One Day at a Time

I am the product of generational wounds.  I learned the basics of relationships and behaviour from people that passed along their lessons. I know that my experiences as a child were not my fault, just as theirs were not their fault. A child is helpless and at the mercy of their surroundings and we do our best with what they are presented. A child doesn’t understand that what they are being shown is not healthy, or abnormal. They trust and accept, they have no other choice.

For a lot of years I blamed my parents and my family for my unhappiness.  And some of that was justified. It is okay and reasonable to be angry about the experiences I had as a child. To wish that I’d had an easier and more supportive ride.  To be frustrated that my current emotional wellbeing, as an adult, is a result of unlearning and acknowledging the good and bad of those experiences.

Anger has always been an easy emotion for me, and one of the few I excel at. There was a lot of anger and resentment in my childhood, and in the generations that proceeded that. My grandparents and their parents dealt with a lot of challenges – poverty, discrimination, war, and grief. There was little to no effective mental health medicine or treatment available to them.  The only choice was to continue on, and to their credit they did what they needed to do. And they tried to prepare their children for life by passing along those lessons, strategies, and mechanisms.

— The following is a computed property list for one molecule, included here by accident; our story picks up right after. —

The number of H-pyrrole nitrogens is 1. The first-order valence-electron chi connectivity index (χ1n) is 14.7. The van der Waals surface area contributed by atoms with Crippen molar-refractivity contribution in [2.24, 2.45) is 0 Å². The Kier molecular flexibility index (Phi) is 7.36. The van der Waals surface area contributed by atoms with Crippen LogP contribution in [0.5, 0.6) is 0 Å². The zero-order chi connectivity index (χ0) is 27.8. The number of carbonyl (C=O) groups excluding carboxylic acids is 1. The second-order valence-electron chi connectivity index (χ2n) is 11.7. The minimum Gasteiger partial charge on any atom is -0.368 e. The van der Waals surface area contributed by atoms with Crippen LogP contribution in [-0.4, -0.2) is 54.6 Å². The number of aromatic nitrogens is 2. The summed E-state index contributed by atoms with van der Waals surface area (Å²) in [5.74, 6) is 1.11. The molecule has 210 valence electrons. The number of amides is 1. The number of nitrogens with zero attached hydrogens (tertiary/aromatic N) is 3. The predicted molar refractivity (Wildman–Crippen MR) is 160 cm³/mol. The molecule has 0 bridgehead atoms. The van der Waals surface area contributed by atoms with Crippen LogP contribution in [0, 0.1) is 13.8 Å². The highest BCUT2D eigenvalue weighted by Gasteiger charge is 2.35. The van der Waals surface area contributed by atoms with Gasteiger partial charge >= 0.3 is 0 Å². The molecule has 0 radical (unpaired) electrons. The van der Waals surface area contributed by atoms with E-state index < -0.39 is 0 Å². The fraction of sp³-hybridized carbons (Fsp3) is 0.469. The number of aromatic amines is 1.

Those strategies did not include anything which would resemble emotional intimacy, compassion, or care. Those strategies included disconnection, isolation, force, desperation, resentment, addiction, shame and insecurity.

Like my parents, I don’t understand what it’s supposed to feel like to trust and love someone unconditionally and like the generations that came before me I spend a lot of time fighting the feeling of being less than, or unworthy of most things.

I admit that for the majority of my life I used these models as an excuse not to heal and to justify my own poor behaviour. I think the idea of letting go of that resentment kept me trapped for a long time. It is easier and more comfortable not to change.

I unconsciously look for people that reinforce those feelings of insecurity, resentment, and inadequacy because anything else feels uncomfortable. Anything else means that I have to admit that I don’t understand what healthy means and that I don’t know how to cope with normalcy. Anything else means that I have to look inward and admit that I am choosing to nourish my own misery.

I am fortunate to be in a romantic relationship with someone that does not have those shared experiences. That’s not to say his life has been without challenge, but he has never doubted that his family loves and accepts him. He has never accepted relationships, romantic or otherwise, were abuse has been a factor. He approaches all challenges with confidence, acceptance, and perseverance. He has faith that things will work out and he will be fine, regardless of what he is presented.